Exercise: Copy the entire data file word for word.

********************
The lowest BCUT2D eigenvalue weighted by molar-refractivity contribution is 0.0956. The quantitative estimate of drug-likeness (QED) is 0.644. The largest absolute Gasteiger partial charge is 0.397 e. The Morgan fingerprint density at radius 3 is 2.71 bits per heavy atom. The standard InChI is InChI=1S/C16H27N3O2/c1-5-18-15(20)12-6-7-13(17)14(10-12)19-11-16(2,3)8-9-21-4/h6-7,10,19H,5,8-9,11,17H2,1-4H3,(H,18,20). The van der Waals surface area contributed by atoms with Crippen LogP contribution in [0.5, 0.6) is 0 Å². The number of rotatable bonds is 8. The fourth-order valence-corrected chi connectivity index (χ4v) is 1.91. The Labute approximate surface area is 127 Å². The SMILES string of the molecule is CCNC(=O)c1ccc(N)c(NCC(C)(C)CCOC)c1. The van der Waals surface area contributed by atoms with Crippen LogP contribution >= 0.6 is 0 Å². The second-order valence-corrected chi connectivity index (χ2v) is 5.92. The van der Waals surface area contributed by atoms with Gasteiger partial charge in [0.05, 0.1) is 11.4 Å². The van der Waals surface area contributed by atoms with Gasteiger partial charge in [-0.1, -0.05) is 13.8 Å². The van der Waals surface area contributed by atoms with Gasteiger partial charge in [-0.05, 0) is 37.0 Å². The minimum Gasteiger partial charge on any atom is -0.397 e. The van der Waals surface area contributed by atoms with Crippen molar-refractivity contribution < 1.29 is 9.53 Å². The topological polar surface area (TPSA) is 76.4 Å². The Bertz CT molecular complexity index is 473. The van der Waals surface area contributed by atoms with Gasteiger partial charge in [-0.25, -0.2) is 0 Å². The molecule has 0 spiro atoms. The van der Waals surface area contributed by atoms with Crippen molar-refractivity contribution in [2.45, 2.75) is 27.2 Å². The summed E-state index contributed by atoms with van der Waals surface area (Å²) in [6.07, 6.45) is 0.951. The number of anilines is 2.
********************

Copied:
The lowest BCUT2D eigenvalue weighted by molar-refractivity contribution is 0.0956. The quantitative estimate of drug-likeness (QED) is 0.644. The largest absolute Gasteiger partial charge is 0.397 e. The Morgan fingerprint density at radius 3 is 2.71 bits per heavy atom. The standard InChI is InChI=1S/C16H27N3O2/c1-5-18-15(20)12-6-7-13(17)14(10-12)19-11-16(2,3)8-9-21-4/h6-7,10,19H,5,8-9,11,17H2,1-4H3,(H,18,20). The van der Waals surface area contributed by atoms with Crippen LogP contribution in [0.5, 0.6) is 0 Å². The number of rotatable bonds is 8. The fourth-order valence-corrected chi connectivity index (χ4v) is 1.91. The Labute approximate surface area is 127 Å². The SMILES string of the molecule is CCNC(=O)c1ccc(N)c(NCC(C)(C)CCOC)c1. The van der Waals surface area contributed by atoms with Crippen LogP contribution >= 0.6 is 0 Å². The second-order valence-corrected chi connectivity index (χ2v) is 5.92. The van der Waals surface area contributed by atoms with Gasteiger partial charge in [0.05, 0.1) is 11.4 Å². The van der Waals surface area contributed by atoms with Gasteiger partial charge in [-0.1, -0.05) is 13.8 Å². The van der Waals surface area contributed by atoms with Gasteiger partial charge in [-0.05, 0) is 37.0 Å². The minimum Gasteiger partial charge on any atom is -0.397 e. The van der Waals surface area contributed by atoms with Crippen molar-refractivity contribution < 1.29 is 9.53 Å². The topological polar surface area (TPSA) is 76.4 Å². The Bertz CT molecular complexity index is 473. The van der Waals surface area contributed by atoms with Gasteiger partial charge in [-0.25, -0.2) is 0 Å². The molecule has 0 spiro atoms. The van der Waals surface area contributed by atoms with Crippen molar-refractivity contribution in [2.45, 2.75) is 27.2 Å². The summed E-state index contributed by atoms with van der Waals surface area (Å²) in [6.07, 6.45) is 0.951. The number of anilines is 2.